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  1. Two ingredients—smoked salt and smoked paprika—can make a big flavor change in this smoky vegan lentil stew. Serve with crusty bread and a green salad. Continue reading "Smoky Vegan Lentil Stew" » View the full article
  2. (This is the latest in a series of quick profiles on players who fit for the Angels to add over the winter. They are purely “informed speculation,” based on what we know about the Angels’ roster needs along with General Manager Billy Eppler’s preferences and history. We’ll have a new one every weekday, until the GM Meetings, which are the unofficial start of the hot stove season.) Sonny Gray, RHP New York Yankees The basics: Gray, who will be 29 next season, was once one of the better young pitchers in the majors. He finished third in the Cy Young voting in 2015. He was traded from the Oakland A’s to the Yankees in the middle of 2017, and he’s struggled since then. 2018 season: Gray had a 4.90 ERA in 30 games, including 23 starts. He pitched 130-1/3 innings. Contract status: Gray has one year left before free agency. He’s eligible for arbitration this winter, due to make around $9 million. Why he makes sense: The Angels need starting pitching, and Gray figures to be available without much outlay in terms of prospects. Yankees GM Brian Cashman essentially announced last week that he’d be shopping Gray over the winter. The Angels, or whatever team ends up with Gray, will be banking on him returning to form out of the crucible of New York, where he’s become a lightning rod for criticism. Gray had a 3.17 ERA on the road this season, suggesting a change of scenery could help him. His average fastball velocity this season was 93.93 mph, compared with 94.20 mph in 2015. His other numbers measuring quality of contact are about the same as when he was in Oakland, with one notable difference being he’s thrown fewer pitches in the strike zone. He had a career-worst 3.9 walks per nine innings, which might simply suggest that he was pitching too passively in the tough hitters environments of the American League East. Maybe getting him to the more spacious parks of the AL West would restore his confidence. Why he doesn’t: There will be plenty of other teams that also see the upside in the Gray, so the Angels wouldn’t be able to get him for free. There would be some prospect cost. Also, he’s going to make $9 million, which eats up almost one-third of the Angels estimated space for additional payroll. That’s a significant gamble if he doesn’t bounce back. The Yankees might eat some of that, but they’d likely require the Angels to part with a better prospect. Previous players: C J.T. Realmuto, RHP Nate Eovaldi. View the full article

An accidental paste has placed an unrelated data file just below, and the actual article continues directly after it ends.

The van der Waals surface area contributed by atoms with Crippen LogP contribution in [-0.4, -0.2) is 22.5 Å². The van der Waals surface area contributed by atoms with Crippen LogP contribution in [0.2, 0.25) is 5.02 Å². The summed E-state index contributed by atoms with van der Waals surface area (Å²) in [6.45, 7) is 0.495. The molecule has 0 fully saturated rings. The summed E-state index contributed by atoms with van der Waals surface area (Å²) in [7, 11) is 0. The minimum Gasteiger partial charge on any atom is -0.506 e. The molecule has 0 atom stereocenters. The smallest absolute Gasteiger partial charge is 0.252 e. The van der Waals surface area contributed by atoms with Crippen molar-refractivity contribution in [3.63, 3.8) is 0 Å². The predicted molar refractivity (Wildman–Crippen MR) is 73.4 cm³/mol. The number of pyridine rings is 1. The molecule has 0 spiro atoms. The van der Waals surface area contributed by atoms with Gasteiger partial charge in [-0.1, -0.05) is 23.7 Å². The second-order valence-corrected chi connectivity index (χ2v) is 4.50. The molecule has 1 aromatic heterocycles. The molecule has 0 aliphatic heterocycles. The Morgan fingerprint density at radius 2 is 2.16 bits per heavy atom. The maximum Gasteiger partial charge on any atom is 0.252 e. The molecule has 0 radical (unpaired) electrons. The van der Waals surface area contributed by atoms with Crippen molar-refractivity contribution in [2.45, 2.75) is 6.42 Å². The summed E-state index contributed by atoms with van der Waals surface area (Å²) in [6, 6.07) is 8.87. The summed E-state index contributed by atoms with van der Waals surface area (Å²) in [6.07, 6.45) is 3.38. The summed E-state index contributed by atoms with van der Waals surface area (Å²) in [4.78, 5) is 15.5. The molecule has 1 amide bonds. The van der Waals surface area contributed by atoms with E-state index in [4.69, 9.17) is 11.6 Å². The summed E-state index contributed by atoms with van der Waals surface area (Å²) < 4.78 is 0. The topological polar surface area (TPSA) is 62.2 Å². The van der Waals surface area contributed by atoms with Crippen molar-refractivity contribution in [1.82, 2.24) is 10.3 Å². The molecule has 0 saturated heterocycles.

3. Never fear! Making an omelet at home is not difficult. With a few basic steps and a flip of the wrist you can pull this off in minutes. Fill it with whatever you have on hand—it's a great way to use up leftovers! Continue reading "How to Make an Omelet" » View the full article
  4. If you're a fan of soft and cakey Lofthouse-style sugar cookies, then this is the recipe for you! Add a generous layer of frosting and some rainbow sprinkles, and these cookies are ready for a party. Continue reading "Soft Frosted Sugar Cookies" » View the full article
  5. Here's your meal plan for October Week 3! We've got loads of freezer-friendly meals, like Pumpkin Chili and Pesto Lasagna, so you can stock up for the busy months ahead. Continue reading "Simply Recipes Meal Plan: October 2018, Week 3" » View the full article